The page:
Campaigner and social entrepreneur Poppy Jaman believes the key to tackling mental health issues at work is to have corporate policies embedded at the boardroom level.
Jaman co-founded and has been CEO of the City Mental Health Alliance (CMHA) since 2015. The network of businesses was created after of the financial crisis and its aim is to remove the stigma of mental health problems at work.
With large-scale employers such as Deloitte, EY, Lloyds and HSBC as its members, the alliance is committed to championing best practice and equal treatment for physical and mental health conditions in the workplace. In November 2017, a second CMHA was established in Hong Kong.
The CMHA recently launched the Thriving from the Start Network, primarily targeting young workers entering the finance and professional services sector. The network aims to encourage open and honest dialogue on mental health challenges between new starters and senior management.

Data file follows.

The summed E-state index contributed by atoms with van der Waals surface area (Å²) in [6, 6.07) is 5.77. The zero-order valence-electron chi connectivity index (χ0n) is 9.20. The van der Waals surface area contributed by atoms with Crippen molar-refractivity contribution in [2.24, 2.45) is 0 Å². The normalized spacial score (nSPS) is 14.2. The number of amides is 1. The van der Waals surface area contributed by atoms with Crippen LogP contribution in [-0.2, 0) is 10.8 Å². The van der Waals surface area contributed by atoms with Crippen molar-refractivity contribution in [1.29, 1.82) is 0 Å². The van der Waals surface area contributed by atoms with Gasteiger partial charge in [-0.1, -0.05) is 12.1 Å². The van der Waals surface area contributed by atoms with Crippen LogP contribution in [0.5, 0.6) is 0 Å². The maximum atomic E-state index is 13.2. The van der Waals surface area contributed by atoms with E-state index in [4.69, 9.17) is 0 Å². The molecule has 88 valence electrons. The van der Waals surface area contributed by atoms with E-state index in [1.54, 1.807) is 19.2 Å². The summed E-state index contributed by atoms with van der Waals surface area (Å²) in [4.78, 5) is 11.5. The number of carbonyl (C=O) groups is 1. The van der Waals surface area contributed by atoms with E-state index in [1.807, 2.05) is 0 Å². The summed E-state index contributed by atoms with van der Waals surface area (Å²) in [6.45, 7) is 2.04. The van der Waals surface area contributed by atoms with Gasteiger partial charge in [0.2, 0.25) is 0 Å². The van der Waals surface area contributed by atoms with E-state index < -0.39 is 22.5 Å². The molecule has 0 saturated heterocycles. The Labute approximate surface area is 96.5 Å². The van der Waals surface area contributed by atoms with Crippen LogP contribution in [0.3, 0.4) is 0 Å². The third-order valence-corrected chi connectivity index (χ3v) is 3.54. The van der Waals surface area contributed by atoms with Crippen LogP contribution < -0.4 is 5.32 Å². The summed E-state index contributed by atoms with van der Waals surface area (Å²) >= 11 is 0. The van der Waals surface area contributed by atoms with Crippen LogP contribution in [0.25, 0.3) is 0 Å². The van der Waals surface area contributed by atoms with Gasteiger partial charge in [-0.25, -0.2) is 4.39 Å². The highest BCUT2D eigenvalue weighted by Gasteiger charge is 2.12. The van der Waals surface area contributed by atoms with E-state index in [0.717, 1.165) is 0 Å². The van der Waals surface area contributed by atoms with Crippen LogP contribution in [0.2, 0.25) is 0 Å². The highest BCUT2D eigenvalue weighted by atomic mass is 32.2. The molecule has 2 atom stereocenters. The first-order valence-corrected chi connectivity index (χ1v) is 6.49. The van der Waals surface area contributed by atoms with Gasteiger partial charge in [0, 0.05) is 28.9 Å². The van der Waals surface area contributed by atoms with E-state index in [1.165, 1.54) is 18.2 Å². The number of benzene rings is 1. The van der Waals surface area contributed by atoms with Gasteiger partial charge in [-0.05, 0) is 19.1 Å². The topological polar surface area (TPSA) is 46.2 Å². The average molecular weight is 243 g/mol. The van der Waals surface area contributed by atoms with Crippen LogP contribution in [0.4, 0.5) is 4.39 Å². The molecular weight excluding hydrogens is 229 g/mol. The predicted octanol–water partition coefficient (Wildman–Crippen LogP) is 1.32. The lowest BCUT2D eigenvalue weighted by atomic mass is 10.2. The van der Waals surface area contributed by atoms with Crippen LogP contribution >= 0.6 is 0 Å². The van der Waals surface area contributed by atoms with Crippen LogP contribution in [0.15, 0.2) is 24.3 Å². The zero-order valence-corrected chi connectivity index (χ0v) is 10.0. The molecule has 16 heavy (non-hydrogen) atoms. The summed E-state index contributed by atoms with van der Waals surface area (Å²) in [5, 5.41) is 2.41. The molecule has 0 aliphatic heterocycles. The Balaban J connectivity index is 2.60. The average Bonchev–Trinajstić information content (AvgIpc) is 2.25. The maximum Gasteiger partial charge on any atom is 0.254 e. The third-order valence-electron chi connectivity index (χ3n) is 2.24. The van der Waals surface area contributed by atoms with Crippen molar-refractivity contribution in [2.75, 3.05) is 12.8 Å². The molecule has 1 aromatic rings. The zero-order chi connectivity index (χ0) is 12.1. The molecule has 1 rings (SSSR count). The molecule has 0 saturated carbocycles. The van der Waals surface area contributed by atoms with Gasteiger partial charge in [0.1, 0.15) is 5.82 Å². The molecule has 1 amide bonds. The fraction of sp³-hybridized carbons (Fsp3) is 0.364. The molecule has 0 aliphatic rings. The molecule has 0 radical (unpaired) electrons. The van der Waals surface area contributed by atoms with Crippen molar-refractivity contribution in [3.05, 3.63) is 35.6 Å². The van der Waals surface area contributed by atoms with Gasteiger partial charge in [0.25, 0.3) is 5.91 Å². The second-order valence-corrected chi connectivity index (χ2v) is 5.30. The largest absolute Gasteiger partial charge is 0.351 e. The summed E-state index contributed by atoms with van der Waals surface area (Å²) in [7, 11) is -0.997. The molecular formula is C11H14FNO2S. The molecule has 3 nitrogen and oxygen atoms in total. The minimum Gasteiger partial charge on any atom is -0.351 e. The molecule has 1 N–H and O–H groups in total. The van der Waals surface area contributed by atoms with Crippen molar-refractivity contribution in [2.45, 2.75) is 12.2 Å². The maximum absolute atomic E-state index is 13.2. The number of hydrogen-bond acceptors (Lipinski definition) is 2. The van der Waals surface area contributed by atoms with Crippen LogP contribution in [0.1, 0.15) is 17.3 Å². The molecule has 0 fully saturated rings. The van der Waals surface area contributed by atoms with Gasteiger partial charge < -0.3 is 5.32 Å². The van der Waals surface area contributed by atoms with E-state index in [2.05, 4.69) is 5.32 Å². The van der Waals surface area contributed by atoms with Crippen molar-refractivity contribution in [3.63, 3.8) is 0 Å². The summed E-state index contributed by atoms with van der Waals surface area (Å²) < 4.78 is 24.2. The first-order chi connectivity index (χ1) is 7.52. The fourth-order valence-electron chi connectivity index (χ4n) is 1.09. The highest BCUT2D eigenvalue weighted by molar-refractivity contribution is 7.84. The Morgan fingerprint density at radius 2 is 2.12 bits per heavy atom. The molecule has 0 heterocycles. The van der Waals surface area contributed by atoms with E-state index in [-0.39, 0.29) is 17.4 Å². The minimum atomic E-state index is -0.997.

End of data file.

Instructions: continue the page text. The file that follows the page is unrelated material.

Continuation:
Recent research, undertaken by MIND, found that one in six workers experiences a diagnosable mental health issue in the workplace, while mental ill-health costs employers £34.9 billion a year through lost working days.
“If you were losing five million pounds because your IT didn’t work in a bank, what would you do?” posed Jaman in an interview earlier this year. “You’d get a consultant in and you’d spend £2 million to fix that problem. I don’t see why mental health is any different.”
Describing mental health as an “everybody issue,” she affirms the role her organisation can play in rallying big business to the cause: “They have the resources to try things out and give to the rest of society”, she says. “You’ve got big brands and big names making changes and influencing the rest of society. Then when we learn what works, we can publish it.”
Jaman is also